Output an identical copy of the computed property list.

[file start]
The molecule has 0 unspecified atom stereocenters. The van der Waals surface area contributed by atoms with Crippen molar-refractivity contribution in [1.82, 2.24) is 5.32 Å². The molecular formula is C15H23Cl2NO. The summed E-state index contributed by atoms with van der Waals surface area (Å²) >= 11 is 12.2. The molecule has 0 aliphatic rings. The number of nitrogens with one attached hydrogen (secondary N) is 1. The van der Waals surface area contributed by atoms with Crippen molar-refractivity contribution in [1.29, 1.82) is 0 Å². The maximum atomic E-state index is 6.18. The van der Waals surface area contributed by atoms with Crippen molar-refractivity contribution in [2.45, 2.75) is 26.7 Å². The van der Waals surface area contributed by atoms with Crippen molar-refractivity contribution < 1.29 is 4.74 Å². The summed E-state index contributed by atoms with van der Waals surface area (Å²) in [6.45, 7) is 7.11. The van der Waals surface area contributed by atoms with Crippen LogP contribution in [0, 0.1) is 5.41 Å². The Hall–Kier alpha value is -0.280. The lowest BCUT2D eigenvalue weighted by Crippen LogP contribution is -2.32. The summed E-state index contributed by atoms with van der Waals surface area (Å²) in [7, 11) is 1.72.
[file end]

The molecule has 0 unspecified atom stereocenters. The van der Waals surface area contributed by atoms with Crippen molar-refractivity contribution in [1.82, 2.24) is 5.32 Å². The molecular formula is C15H23Cl2NO. The summed E-state index contributed by atoms with van der Waals surface area (Å²) >= 11 is 12.2. The molecule has 0 aliphatic rings. The number of nitrogens with one attached hydrogen (secondary N) is 1. The van der Waals surface area contributed by atoms with Crippen molar-refractivity contribution in [1.29, 1.82) is 0 Å². The maximum atomic E-state index is 6.18. The van der Waals surface area contributed by atoms with Crippen molar-refractivity contribution in [2.45, 2.75) is 26.7 Å². The van der Waals surface area contributed by atoms with Crippen molar-refractivity contribution < 1.29 is 4.74 Å². The summed E-state index contributed by atoms with van der Waals surface area (Å²) in [6.45, 7) is 7.11. The van der Waals surface area contributed by atoms with Crippen LogP contribution in [0, 0.1) is 5.41 Å². The Hall–Kier alpha value is -0.280. The lowest BCUT2D eigenvalue weighted by Crippen LogP contribution is -2.32. The summed E-state index contributed by atoms with van der Waals surface area (Å²) in [7, 11) is 1.72.